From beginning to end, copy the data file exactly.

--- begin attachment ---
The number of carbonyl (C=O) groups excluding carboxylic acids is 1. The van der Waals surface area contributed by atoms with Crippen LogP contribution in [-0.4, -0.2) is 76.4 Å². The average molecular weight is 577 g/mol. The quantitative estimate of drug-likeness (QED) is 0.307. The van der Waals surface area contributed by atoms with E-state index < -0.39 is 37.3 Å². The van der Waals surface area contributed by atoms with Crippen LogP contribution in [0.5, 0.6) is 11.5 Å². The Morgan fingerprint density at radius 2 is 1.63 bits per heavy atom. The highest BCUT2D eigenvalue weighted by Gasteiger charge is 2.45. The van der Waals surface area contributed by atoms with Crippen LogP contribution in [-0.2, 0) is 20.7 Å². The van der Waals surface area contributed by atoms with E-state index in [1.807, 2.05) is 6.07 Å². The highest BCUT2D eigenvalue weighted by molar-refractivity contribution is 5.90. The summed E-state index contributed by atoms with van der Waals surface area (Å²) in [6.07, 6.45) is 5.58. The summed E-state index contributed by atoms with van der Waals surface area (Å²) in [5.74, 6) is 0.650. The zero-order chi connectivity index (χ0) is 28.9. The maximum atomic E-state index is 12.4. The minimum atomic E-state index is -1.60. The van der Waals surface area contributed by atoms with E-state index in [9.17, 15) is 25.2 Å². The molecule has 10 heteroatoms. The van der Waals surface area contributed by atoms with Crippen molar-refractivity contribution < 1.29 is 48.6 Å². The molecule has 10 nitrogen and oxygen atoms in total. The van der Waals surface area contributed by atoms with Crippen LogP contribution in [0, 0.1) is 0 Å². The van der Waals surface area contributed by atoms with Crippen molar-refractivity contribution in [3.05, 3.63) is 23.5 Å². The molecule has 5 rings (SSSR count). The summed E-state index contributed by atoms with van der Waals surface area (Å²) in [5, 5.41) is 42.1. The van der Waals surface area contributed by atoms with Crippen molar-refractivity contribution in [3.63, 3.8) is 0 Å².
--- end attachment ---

The number of carbonyl (C=O) groups excluding carboxylic acids is 1. The van der Waals surface area contributed by atoms with Crippen LogP contribution in [-0.4, -0.2) is 76.4 Å². The average molecular weight is 577 g/mol. The quantitative estimate of drug-likeness (QED) is 0.307. The van der Waals surface area contributed by atoms with E-state index < -0.39 is 37.3 Å². The van der Waals surface area contributed by atoms with Crippen LogP contribution in [0.5, 0.6) is 11.5 Å². The Morgan fingerprint density at radius 2 is 1.63 bits per heavy atom. The highest BCUT2D eigenvalue weighted by Gasteiger charge is 2.45. The van der Waals surface area contributed by atoms with Crippen LogP contribution in [-0.2, 0) is 20.7 Å². The van der Waals surface area contributed by atoms with E-state index in [1.807, 2.05) is 6.07 Å². The highest BCUT2D eigenvalue weighted by molar-refractivity contribution is 5.90. The summed E-state index contributed by atoms with van der Waals surface area (Å²) in [6.07, 6.45) is 5.58. The summed E-state index contributed by atoms with van der Waals surface area (Å²) in [5.74, 6) is 0.650. The zero-order chi connectivity index (χ0) is 28.9. The maximum atomic E-state index is 12.4. The minimum atomic E-state index is -1.60. The van der Waals surface area contributed by atoms with E-state index in [9.17, 15) is 25.2 Å². The molecule has 10 heteroatoms. The van der Waals surface area contributed by atoms with Crippen molar-refractivity contribution < 1.29 is 48.6 Å². The molecule has 10 nitrogen and oxygen atoms in total. The van der Waals surface area contributed by atoms with Crippen LogP contribution in [0, 0.1) is 0 Å². The van der Waals surface area contributed by atoms with Crippen molar-refractivity contribution in [3.05, 3.63) is 23.5 Å². The molecule has 5 rings (SSSR count). The summed E-state index contributed by atoms with van der Waals surface area (Å²) in [5, 5.41) is 42.1. The van der Waals surface area contributed by atoms with Crippen molar-refractivity contribution in [3.63, 3.8) is 0 Å².